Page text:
Questions related to apathy
Do you think COVID-19 pandemic would deepen the human’s tragic sense of life? And in relation to this, do you think the individualistic and instrumentalist philosophy of European culture marks its eventual end, bearing in mind that on the deprivation of “agony” and care for the “other” any culture could not survive?
The twentieth century has become the age of great tragedies, and it seems that the twenty-first century is not at all exempt from such a tragedy. Witnessing tragedy reveals two emotional states in a lethal contradiction with one another; apathy and attachment. In the first one, in the comfort of his own fictional self, the self is buried in an uncanniness, and in the second, he is drawn into a pathetic showdown accompanied by a deep agony. In the first, a pathos deprivation that triggers a hug with a blind passion to life characterizes the self, and in the second, the self is fermented by a pathetic confrontation within deep in the tragedy.
At a time when the extraordinary destructions of the first world war had not yet been witnessed and on the dates where European high intelligentsia was enjoying its most prolific periods, in 1912, Miguel de Unamuno, one of the most influential thinkers of Spain, declared that the reason was the enemy of life in his extraordinary book called “The Tragic Sense of Life”. He, in fact, stressed the vital role spiritual anxiety plays in driving man to live the fullest possible life.
It seems that Miguel had made a tragic prediction based on the inner reality of the human condition before the tragedy had a global appearance. What sort of affectional mood would you predict in the Covid crisis where the feeling of tragedy ever deepens day to day? Does Apathy point to the end of Western philosophy? Or is it an euphoric and ominous humming-up of the death instinct in the Lacanian sense?
How far digital technological innovations have succeeded in overcoming political apathy and political disengagement? If your answer goes utopian way, how sustainable will that change be? Do we have any empirical evidence which may suggest that the change in real sense is sustainable?
Gus Speth, a US advisor on climate change said:
“I used to think that top environmental problems were biodiversity loss, ecosystem collapse and climate change. I thought that thirty years of good science could address these problems. I was wrong. The top environmental problems are selfishness, greed and apathy, and to deal with these we need a cultural and spiritual transformation. And we scientists don’t know how to do that.” Cited from http://winewaterwatch.org/2016/05/we-scientists-dont-know-how-to-do-that-what-a-commentary/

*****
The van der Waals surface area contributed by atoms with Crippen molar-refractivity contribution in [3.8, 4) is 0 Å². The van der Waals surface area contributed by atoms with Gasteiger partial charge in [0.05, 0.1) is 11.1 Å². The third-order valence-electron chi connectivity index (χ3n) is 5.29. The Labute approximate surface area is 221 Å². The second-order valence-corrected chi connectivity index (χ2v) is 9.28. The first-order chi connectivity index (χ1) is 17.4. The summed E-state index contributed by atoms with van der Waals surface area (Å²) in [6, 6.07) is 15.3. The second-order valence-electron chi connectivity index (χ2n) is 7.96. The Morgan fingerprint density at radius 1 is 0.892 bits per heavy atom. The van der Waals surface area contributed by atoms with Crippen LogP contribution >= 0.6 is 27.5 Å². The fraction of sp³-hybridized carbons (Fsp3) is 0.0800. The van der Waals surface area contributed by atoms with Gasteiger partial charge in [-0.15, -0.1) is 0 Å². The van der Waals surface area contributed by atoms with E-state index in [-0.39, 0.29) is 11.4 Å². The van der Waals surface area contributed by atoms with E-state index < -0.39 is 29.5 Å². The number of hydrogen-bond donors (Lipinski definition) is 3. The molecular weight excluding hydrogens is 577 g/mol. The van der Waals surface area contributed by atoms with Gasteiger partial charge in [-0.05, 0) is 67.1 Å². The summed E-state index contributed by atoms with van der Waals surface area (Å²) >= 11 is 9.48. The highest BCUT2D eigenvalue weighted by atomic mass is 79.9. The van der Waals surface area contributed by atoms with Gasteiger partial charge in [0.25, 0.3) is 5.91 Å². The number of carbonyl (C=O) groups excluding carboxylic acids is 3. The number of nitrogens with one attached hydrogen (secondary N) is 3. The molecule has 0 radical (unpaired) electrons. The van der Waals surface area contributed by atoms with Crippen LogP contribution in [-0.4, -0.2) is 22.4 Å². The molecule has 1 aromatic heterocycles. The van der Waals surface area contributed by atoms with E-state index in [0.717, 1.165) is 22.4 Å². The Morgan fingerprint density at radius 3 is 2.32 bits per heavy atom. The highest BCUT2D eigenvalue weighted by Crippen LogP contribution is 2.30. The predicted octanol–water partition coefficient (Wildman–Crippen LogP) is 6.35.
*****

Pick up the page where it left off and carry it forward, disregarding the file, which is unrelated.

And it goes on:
How can this transformation be facilitated?
Do the theories of education suitable for scientific subjects such as math, physics, chemistry, etc...?
It seems clear that most of the developing countries and some of the developed ones use the theories of educations and obligate their teachers to train on some of these theories, Do these theories suitable for non-literature such scientific subjects? Some trainers say that these theories could be used for scientific subjects with little modifications. However, from my experience in the real classroom, the 21st-century methodologies of education which based on gaming much more than traditional education show bad results in the students' knowledge and their academic background. In my opinion, the bad results are due to unsuitable or incomplete educational environments such as apathy of students as well as teachers toward education -teaching and learning-, teacher ability to control the classroom, and number of students per classroom versus the period length of the lesson and the activities amount that required to deliver the lesson.
What are the particular strengths of developed countries such as Singapore’s instructional regime that helps it perform so well? What are its limits and constraints? Is Singapore’s teaching system transferable to other countries?
A 70 YOF with a hx of ulcerative colitis, lupus, anemia, chronic kidney disease, gastro-esophageal reflux disease w/ esophagitis & hyperprolactinemia, is presenting with symptoms of nausea, vomiting, diarrhea, bladder incontinence, rapid fine motor decline, memory loss, apathy, depression, loss of appetite, weight loss & executive functioning & cognitive impairment. It is determined that the pt has normal pressure hydrocephalus through MRI.
The pt undergoes ventriculo-peritoneal/lumbo-peritoneal shunt procedure. Initially, her symptoms improve, but 11 days later, the nursing home staff report she has a fever of 101.9 & all of her symptoms reappear (vomiting, diarrhea, no appetite, apathy, etc.). She is brought to the ER & a CT scan is done. The CT scan is unremarkable. Blood panels are ran & her stool sample is tested for c-diff & the results are negative.
Are her symptoms caused by a shunt malfunction, infection, obstruction, etc.?